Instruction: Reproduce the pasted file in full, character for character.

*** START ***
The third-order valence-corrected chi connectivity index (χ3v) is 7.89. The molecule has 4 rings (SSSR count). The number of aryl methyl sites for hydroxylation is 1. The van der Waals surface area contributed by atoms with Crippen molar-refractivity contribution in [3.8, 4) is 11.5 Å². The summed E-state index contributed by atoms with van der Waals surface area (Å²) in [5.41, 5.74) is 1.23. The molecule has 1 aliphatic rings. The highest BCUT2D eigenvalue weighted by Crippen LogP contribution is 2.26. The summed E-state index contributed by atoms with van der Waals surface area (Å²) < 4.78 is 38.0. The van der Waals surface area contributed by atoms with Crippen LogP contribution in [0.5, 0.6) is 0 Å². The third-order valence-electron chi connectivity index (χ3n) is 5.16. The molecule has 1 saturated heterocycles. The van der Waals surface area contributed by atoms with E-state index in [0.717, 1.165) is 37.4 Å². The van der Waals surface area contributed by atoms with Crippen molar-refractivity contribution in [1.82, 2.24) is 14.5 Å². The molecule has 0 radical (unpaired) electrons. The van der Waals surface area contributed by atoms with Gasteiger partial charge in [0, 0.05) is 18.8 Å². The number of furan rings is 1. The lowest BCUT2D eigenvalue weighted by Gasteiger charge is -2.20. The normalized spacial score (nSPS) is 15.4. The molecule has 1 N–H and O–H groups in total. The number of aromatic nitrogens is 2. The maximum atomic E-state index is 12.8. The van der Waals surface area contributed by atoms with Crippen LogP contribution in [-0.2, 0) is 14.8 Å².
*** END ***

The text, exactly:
The third-order valence-corrected chi connectivity index (χ3v) is 7.89. The molecule has 4 rings (SSSR count). The number of aryl methyl sites for hydroxylation is 1. The van der Waals surface area contributed by atoms with Crippen molar-refractivity contribution in [3.8, 4) is 11.5 Å². The summed E-state index contributed by atoms with van der Waals surface area (Å²) in [5.41, 5.74) is 1.23. The molecule has 1 aliphatic rings. The highest BCUT2D eigenvalue weighted by Crippen LogP contribution is 2.26. The summed E-state index contributed by atoms with van der Waals surface area (Å²) < 4.78 is 38.0. The van der Waals surface area contributed by atoms with Crippen LogP contribution in [0.5, 0.6) is 0 Å². The third-order valence-electron chi connectivity index (χ3n) is 5.16. The molecule has 1 saturated heterocycles. The van der Waals surface area contributed by atoms with E-state index in [0.717, 1.165) is 37.4 Å². The van der Waals surface area contributed by atoms with Crippen molar-refractivity contribution in [1.82, 2.24) is 14.5 Å². The molecule has 0 radical (unpaired) electrons. The van der Waals surface area contributed by atoms with Gasteiger partial charge in [0, 0.05) is 18.8 Å². The number of furan rings is 1. The lowest BCUT2D eigenvalue weighted by Gasteiger charge is -2.20. The normalized spacial score (nSPS) is 15.4. The molecule has 1 N–H and O–H groups in total. The number of aromatic nitrogens is 2. The maximum atomic E-state index is 12.8. The van der Waals surface area contributed by atoms with Crippen LogP contribution in [-0.2, 0) is 14.8 Å².